If we discard the requirement to be conscious and focus instead on the ability of computers to mimic the full spectrum of human intellectual capabilities, then there is nothing like this in the world today. This “Do it all” type of artificial intelligence, or General AI as it’s often termed, is also likely to remain in the realms of science fiction for some time to come.
Fully human-like AI is a distant dream but don’t be too disheartened. Instead of thinking of AI as something that must be like a person, let’s lower the bar a little. If a machine can gather information and learn about a situation, and then decide upon a sensible course of action, then that’s artificially intelligent behavior. More concisely, we can summarize this rather restricted definition of artificial intelligence as follows:
"Artificial Intelligence (AI) is the ability of a machine to assess a situation and then make an informed decision in pursuit of some aim or objective."
This definition encompasses both conscious and unconscious decision-making. An example of conscious human decision-making is where someone is deciding who would be the best candidate for a job. A machine capable of doing this instead of a hiring manager would qualify as intelligent within this area of expertise. An example of unconscious decision-making is looking at a picture and knowing that you are looking at a cat rather than a cake. Again, a machine that can do this would fall within our definition of artificial intelligence. Both of these examples of AI are in widespread use today.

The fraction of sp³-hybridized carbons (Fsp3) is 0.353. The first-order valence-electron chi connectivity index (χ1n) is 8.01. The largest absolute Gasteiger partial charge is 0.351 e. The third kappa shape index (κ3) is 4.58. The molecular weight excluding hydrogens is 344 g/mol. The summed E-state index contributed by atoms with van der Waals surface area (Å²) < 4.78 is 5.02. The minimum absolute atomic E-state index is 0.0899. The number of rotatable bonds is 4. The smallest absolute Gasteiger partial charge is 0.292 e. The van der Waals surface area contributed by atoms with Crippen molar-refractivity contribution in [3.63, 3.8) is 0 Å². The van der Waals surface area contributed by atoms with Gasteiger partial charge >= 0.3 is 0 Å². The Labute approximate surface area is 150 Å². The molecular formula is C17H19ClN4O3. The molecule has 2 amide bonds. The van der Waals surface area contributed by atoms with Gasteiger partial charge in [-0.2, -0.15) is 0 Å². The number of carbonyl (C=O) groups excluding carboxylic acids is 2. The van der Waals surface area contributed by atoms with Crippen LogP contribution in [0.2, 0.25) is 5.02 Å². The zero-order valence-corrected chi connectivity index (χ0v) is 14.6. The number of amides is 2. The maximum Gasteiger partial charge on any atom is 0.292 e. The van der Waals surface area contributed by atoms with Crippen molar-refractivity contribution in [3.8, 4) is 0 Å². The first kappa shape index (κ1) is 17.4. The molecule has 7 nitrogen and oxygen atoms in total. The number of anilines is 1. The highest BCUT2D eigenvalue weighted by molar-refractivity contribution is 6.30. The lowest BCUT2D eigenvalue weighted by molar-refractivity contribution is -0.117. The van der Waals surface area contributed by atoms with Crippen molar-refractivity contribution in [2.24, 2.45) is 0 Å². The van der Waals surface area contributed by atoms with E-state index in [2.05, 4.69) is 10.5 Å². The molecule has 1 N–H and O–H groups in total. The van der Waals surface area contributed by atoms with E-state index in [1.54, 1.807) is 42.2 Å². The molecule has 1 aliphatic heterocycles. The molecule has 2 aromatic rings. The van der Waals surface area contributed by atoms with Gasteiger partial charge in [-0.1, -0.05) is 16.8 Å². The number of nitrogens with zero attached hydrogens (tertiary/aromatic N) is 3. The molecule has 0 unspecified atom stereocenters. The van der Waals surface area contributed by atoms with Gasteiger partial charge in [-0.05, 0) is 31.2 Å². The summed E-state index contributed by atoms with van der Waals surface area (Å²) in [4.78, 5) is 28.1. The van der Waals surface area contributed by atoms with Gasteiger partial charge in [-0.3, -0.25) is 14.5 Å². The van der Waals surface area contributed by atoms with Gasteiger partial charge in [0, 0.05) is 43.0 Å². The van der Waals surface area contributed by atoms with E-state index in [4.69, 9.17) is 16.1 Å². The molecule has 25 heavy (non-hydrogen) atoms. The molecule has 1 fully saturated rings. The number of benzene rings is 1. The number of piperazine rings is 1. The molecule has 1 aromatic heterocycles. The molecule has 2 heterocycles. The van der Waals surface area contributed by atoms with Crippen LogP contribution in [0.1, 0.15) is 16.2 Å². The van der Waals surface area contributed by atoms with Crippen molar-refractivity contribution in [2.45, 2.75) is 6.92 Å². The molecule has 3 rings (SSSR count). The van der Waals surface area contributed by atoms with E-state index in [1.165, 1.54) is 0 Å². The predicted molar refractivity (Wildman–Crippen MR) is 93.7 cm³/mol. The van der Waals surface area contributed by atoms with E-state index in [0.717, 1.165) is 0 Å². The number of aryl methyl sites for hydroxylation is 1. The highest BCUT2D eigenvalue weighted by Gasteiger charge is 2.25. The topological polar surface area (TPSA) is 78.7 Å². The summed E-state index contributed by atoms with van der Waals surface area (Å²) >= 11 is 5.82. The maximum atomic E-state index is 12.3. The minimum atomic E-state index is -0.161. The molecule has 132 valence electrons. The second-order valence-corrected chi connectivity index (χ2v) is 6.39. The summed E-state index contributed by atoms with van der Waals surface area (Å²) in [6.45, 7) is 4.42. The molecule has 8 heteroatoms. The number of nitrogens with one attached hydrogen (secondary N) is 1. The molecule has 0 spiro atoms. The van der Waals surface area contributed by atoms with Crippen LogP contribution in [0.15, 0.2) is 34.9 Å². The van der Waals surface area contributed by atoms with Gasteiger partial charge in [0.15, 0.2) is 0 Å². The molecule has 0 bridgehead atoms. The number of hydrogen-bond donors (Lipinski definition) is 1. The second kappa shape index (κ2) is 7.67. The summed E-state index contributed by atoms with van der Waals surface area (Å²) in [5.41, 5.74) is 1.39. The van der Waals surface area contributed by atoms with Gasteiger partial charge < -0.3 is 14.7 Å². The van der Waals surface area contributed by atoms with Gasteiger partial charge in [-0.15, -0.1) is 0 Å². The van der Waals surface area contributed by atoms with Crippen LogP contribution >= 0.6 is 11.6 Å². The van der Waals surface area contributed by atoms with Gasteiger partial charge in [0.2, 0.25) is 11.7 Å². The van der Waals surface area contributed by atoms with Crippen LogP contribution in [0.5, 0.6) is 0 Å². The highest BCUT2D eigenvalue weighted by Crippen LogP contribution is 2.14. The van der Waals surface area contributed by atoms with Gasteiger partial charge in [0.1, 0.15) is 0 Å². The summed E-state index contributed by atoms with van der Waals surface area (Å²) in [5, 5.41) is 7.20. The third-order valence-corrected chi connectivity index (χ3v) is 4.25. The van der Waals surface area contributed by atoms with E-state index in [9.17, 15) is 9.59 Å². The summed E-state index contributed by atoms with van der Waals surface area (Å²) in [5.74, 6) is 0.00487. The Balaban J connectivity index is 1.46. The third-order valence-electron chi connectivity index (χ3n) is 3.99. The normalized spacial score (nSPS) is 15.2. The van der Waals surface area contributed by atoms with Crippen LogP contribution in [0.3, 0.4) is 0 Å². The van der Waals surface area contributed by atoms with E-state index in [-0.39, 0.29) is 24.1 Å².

In displaying intelligent behavior, a machine can make a decision on the basis of what it knows – an informed decision. If circumstances change; i.e. new information becomes available, then the machine will reassess the situation and a different decision may result. Introduce pictures of potatoes, and the object recognition system can learn to identify not just cats and cakes but potatoes as well.
If we look at the landscape today, there are lots of clever systems that satisfy this definition of AI. When you hear about some new application of artificial intelligence, this is pretty much the definition that is being referred to.